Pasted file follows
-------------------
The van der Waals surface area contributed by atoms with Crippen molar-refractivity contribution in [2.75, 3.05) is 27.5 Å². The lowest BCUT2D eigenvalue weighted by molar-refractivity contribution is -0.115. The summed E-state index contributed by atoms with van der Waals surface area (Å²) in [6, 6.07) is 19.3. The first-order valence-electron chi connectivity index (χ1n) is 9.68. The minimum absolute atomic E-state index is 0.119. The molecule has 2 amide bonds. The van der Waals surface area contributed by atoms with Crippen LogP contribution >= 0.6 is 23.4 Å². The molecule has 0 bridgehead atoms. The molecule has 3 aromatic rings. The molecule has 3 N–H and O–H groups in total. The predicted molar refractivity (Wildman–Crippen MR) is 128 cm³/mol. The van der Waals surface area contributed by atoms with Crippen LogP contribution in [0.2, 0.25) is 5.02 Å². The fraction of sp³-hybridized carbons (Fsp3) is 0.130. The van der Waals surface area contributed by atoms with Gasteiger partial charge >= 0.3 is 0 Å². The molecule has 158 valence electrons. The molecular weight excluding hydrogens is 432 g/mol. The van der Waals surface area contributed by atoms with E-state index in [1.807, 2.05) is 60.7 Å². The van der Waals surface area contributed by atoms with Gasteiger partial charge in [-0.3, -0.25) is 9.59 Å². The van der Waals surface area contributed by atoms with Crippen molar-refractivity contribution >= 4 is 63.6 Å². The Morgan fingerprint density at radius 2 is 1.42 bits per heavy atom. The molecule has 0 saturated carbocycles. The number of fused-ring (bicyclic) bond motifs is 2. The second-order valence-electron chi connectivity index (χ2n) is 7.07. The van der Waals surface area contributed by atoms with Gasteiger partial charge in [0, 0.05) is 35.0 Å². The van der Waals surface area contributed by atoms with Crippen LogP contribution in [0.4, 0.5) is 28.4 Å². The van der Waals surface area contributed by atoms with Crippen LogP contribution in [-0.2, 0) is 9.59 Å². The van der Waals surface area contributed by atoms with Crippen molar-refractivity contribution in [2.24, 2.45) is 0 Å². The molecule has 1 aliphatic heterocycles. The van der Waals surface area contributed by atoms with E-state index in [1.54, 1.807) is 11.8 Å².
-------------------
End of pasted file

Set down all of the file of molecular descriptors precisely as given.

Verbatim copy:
The van der Waals surface area contributed by atoms with Crippen molar-refractivity contribution in [2.75, 3.05) is 27.5 Å². The lowest BCUT2D eigenvalue weighted by molar-refractivity contribution is -0.115. The summed E-state index contributed by atoms with van der Waals surface area (Å²) in [6, 6.07) is 19.3. The first-order valence-electron chi connectivity index (χ1n) is 9.68. The minimum absolute atomic E-state index is 0.119. The molecule has 2 amide bonds. The van der Waals surface area contributed by atoms with Crippen LogP contribution >= 0.6 is 23.4 Å². The molecule has 0 bridgehead atoms. The molecule has 3 aromatic rings. The molecule has 3 N–H and O–H groups in total. The predicted molar refractivity (Wildman–Crippen MR) is 128 cm³/mol. The van der Waals surface area contributed by atoms with Crippen LogP contribution in [0.2, 0.25) is 5.02 Å². The fraction of sp³-hybridized carbons (Fsp3) is 0.130. The van der Waals surface area contributed by atoms with Gasteiger partial charge >= 0.3 is 0 Å². The molecule has 158 valence electrons. The molecular weight excluding hydrogens is 432 g/mol. The van der Waals surface area contributed by atoms with E-state index in [1.807, 2.05) is 60.7 Å². The van der Waals surface area contributed by atoms with Gasteiger partial charge in [-0.3, -0.25) is 9.59 Å². The van der Waals surface area contributed by atoms with Crippen molar-refractivity contribution >= 4 is 63.6 Å². The Morgan fingerprint density at radius 2 is 1.42 bits per heavy atom. The molecule has 0 saturated carbocycles. The number of fused-ring (bicyclic) bond motifs is 2. The second-order valence-electron chi connectivity index (χ2n) is 7.07. The van der Waals surface area contributed by atoms with Gasteiger partial charge in [0, 0.05) is 35.0 Å². The van der Waals surface area contributed by atoms with Crippen LogP contribution in [0.4, 0.5) is 28.4 Å². The van der Waals surface area contributed by atoms with Crippen LogP contribution in [-0.2, 0) is 9.59 Å². The van der Waals surface area contributed by atoms with Crippen molar-refractivity contribution in [2.24, 2.45) is 0 Å². The molecule has 1 aliphatic heterocycles. The van der Waals surface area contributed by atoms with E-state index in [1.54, 1.807) is 11.8 Å².